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United States v. Patterson

United States District Court, W.D. North Carolina, Asheville Division

July 12, 2019

UNITED STATES OF AMERICA, Plaintiff,
v.
JOHN EDWARD PATTERSON, Defendant.

          ORDER

          MARTIN REIDINGER UNITED STATES DISTRICT JUDGE.

         THIS MATTER is before the Court upon the Defendant's Motion for Amended Judgment under the First Step Act of 2018 [Doc. 489].

         I. BACKGROUND

         In October 2006, the Defendant was charged with one count of conspiracy to possess with intent to distribute 50 grams or more of cocaine base, in violation of 21 U.S.C. §§ 846 and 841(b)(1)(A) (“Count One”) [Doc. 3], a charge which subjected him to a mandatory term of imprisonment of not less than 10 years nor more than life. See 21 U.S.C. § 841(b)(1)(A). In February 2007, the Defendant pled guilty pursuant to a written Plea Agreement to Count One. [See Doc. 97]. In the Plea Agreement, the parties agreed to jointly recommend to the Court that the amount of cocaine base that was known to or foreseeable by the Defendant was in excess of 150 grams but less than 500 grams. [Id. at 2 ¶ 5(a)].

         A Presentence Report (PSR) was prepared in advance of the sentencing hearing. In it, the probation officer recounted the evidence pertaining to the Defendant's relevant offense conduct and participation in the conspiracy. [See Doc. 364: PSR at ¶¶ 6-28]. While much of this evidence indicated that the Defendant was an active “runner” dispersing crack cocaine, the exact amounts distributed were unknown. Investigators estimated the Defendant's accountability to be at least 150 grams but less than 500 grams of crack cocaine. However, the Defendant's voluntary statement alone provided to investigators on December 15, 2004, indicated that the Defendant distributed at least 4.39 kilograms during the course of the conspiracy. [See id. at ¶ 29].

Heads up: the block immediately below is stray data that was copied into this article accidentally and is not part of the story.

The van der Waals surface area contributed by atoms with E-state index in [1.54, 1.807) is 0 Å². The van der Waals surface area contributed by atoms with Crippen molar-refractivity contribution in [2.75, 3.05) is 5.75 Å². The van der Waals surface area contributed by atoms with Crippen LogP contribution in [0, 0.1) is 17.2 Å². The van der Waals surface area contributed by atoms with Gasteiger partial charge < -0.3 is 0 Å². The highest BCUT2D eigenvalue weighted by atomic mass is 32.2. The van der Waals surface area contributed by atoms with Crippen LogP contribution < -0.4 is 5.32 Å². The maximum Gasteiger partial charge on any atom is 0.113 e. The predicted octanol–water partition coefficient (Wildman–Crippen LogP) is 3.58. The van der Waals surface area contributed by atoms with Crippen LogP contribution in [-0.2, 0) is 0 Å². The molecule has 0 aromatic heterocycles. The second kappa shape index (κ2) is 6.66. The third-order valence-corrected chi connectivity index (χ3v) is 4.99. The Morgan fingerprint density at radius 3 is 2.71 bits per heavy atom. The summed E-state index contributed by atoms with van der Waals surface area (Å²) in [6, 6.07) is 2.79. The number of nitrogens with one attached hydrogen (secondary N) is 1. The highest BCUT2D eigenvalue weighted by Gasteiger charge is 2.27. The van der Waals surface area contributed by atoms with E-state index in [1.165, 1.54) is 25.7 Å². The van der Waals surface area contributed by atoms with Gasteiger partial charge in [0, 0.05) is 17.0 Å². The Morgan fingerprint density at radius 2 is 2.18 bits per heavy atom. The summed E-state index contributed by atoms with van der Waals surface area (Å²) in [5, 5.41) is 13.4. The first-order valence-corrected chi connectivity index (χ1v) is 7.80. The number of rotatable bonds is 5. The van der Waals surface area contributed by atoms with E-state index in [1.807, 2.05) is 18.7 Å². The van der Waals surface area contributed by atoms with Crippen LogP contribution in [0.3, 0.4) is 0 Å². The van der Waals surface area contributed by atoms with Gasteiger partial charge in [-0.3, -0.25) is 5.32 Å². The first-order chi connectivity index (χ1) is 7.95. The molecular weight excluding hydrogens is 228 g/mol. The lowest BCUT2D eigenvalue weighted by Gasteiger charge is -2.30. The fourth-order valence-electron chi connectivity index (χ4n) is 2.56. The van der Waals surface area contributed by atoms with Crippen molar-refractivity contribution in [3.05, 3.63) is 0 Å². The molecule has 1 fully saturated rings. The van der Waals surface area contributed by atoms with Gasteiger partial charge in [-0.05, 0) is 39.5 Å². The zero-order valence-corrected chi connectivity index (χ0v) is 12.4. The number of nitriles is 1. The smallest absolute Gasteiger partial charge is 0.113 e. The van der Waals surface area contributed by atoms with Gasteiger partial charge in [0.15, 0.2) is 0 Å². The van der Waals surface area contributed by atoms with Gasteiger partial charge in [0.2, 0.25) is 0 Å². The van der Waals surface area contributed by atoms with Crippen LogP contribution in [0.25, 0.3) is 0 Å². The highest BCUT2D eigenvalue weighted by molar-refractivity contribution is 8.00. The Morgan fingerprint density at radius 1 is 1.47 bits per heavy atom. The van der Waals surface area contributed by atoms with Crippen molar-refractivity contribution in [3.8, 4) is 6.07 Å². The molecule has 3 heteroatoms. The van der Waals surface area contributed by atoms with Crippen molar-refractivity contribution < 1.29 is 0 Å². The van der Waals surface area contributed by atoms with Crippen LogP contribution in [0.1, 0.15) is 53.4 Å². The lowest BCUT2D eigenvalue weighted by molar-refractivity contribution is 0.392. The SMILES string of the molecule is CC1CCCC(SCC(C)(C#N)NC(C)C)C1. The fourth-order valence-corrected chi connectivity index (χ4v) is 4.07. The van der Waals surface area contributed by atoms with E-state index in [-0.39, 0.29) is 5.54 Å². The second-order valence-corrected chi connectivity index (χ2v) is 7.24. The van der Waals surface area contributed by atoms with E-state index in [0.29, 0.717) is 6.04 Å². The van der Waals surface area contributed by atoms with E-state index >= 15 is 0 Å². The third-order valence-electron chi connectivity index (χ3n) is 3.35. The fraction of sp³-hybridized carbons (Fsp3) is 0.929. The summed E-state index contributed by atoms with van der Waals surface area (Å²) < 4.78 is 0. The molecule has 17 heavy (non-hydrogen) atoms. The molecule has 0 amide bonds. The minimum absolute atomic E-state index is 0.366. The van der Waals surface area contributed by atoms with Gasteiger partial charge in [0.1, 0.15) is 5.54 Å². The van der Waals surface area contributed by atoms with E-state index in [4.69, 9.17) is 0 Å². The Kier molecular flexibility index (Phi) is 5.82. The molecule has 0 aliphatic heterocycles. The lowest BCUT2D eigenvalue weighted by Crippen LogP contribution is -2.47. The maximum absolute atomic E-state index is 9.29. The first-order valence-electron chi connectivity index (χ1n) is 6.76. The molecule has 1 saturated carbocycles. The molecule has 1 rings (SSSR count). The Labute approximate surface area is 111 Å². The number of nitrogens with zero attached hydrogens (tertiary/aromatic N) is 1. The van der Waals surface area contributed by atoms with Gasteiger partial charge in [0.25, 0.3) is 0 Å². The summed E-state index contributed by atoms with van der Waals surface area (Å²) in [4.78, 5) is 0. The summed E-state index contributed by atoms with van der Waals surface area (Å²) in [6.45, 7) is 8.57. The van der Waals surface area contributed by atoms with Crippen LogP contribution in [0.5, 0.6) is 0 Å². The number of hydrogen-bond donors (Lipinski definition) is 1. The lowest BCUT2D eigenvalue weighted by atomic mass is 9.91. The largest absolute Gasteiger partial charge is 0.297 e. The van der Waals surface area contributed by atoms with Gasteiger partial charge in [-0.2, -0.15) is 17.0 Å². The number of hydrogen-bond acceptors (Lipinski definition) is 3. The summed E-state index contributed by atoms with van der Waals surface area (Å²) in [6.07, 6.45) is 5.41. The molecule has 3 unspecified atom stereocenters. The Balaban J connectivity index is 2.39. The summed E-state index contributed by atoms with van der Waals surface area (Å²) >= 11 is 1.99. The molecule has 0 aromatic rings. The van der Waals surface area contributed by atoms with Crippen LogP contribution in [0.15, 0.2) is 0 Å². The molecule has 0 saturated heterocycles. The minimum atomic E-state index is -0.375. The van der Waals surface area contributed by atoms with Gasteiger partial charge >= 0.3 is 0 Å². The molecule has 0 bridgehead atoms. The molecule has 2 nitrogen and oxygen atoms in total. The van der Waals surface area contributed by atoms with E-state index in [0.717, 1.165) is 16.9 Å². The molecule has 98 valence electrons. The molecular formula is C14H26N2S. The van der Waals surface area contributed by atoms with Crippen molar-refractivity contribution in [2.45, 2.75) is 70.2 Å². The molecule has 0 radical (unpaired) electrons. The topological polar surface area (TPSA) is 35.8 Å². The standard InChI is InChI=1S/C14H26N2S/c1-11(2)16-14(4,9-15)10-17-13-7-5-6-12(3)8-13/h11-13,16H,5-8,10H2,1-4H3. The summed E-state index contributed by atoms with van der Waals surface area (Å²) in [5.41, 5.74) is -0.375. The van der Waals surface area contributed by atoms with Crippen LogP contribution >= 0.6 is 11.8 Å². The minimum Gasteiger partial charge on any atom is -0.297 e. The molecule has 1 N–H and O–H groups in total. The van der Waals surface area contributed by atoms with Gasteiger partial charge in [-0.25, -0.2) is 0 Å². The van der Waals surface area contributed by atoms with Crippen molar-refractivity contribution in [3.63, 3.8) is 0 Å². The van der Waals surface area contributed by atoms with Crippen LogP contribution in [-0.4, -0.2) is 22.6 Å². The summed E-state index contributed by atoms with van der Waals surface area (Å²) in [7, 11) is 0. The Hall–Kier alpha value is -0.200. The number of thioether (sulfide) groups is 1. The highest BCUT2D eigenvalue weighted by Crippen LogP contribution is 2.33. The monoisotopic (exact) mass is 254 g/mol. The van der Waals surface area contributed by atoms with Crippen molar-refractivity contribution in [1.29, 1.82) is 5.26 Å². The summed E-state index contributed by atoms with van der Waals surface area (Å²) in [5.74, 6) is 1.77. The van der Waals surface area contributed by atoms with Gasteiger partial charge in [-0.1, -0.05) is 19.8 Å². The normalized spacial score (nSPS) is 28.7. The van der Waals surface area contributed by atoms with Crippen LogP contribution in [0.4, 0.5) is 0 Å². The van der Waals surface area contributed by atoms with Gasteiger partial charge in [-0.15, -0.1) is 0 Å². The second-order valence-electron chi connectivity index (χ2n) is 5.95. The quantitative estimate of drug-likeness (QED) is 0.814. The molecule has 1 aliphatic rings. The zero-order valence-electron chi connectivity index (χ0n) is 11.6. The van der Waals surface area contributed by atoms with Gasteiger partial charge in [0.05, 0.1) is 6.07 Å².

At sentencing, the Court adopted the findings of the PSR, and the Defendant did not object. Under Section 841(b)(1)(A), the Defendant therefore faced a statutory maximum penalty of life imprisonment and a mandatory minimum term of 10 years' imprisonment.

         The Court determined the Defendant to be a career offender. The Court calculated a guidelines range of 262 to 327 months under the career-offender guidelines. [Id. at ¶¶ 109, 112]. This calculation was driven in part by the statutory maximum of life for a Section 841(b)(1)(A) offense, which dictated a base offense level of 37. [Id. at ¶ 42]. With a three-point reduction for acceptance of responsibility, the Defendant's total offense level (TOL) was calculated to be 34. Based on the Government's motion, the Court departed downward the equivalent of two offense levels to 32. Based on a TOL of 32 and a criminal history category (CHC) of VI, the Court calculated a revised sentencing range of 210 to 262 months. The Court imposed a sentence of 210 months' imprisonment plus the statutory minimum of five years of supervised release. [Doc. 227].

         The Defendant now moves for relief under the First Step Act of 2018. [Doc. 489]. The Government argues that the Defendant is not eligible for sentencing relief based on the drug quantity found by the Court when the Defendant was sentenced. Even if the Defendant were eligible for a reduced sentence, the Government contends that the Court should exercise its discretion to deny the Defendant's motion. [Doc. 491].